In the United States, one must generally be paid at least $7 per hour for work (in New York the minimum is $7.15 and in California it’s $7.50). That means a full time job must result in wage of roughly $1,100 per month.

The Russian Duma has recently passed a bill raising their minimum wage substantially. In May, the minimum wage will rise from 1,100 rubles per month to 1,400. By September, it is supposed to reach 2,300 rubles.

1,400 rubles translates to $55 and 2,300 equals roughly $90 per month. In other words, by September of this year, if they’re lucky and the government actually follows through on this measure, Russian minium wage earners will be able to expect about $25 per week or $5 per workday or $0.60 per hour. That’s a dream come true, because right now they are getting $0.25 per hour.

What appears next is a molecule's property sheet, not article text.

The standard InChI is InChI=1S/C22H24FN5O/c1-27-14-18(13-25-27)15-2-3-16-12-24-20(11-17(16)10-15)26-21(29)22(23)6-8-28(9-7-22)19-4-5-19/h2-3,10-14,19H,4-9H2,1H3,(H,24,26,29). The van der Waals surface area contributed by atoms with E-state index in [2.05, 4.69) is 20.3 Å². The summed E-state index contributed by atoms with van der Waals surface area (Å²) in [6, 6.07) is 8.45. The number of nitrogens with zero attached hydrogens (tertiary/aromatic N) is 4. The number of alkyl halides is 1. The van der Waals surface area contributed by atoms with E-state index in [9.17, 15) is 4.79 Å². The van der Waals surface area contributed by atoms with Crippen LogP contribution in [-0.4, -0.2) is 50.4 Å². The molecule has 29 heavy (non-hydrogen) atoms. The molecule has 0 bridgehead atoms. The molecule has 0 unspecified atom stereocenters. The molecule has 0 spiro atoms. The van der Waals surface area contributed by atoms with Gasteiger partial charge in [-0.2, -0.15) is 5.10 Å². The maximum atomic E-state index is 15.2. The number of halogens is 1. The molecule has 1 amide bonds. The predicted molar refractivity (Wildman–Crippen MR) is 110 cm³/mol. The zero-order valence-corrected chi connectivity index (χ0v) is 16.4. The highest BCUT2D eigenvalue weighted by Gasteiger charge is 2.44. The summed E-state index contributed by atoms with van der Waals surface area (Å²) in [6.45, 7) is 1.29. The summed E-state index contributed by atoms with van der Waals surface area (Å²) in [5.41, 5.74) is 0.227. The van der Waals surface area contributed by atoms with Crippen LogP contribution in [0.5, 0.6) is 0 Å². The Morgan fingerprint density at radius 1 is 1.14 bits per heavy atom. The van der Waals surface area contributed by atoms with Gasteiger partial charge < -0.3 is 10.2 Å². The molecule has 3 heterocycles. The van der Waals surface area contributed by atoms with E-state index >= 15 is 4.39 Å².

In other words, once the Duma’s radical increase of Russia’s minimum wage takes effect, an American minimum wage worker will earn more income in a lucky 13 hours than a Russian minimum wage earner will take home in a whole month of 160 hours. The American minimum wage is more than ten times higher than Russia’s. So much for the idea that all that oil income is turning Russia into a prosperous nation.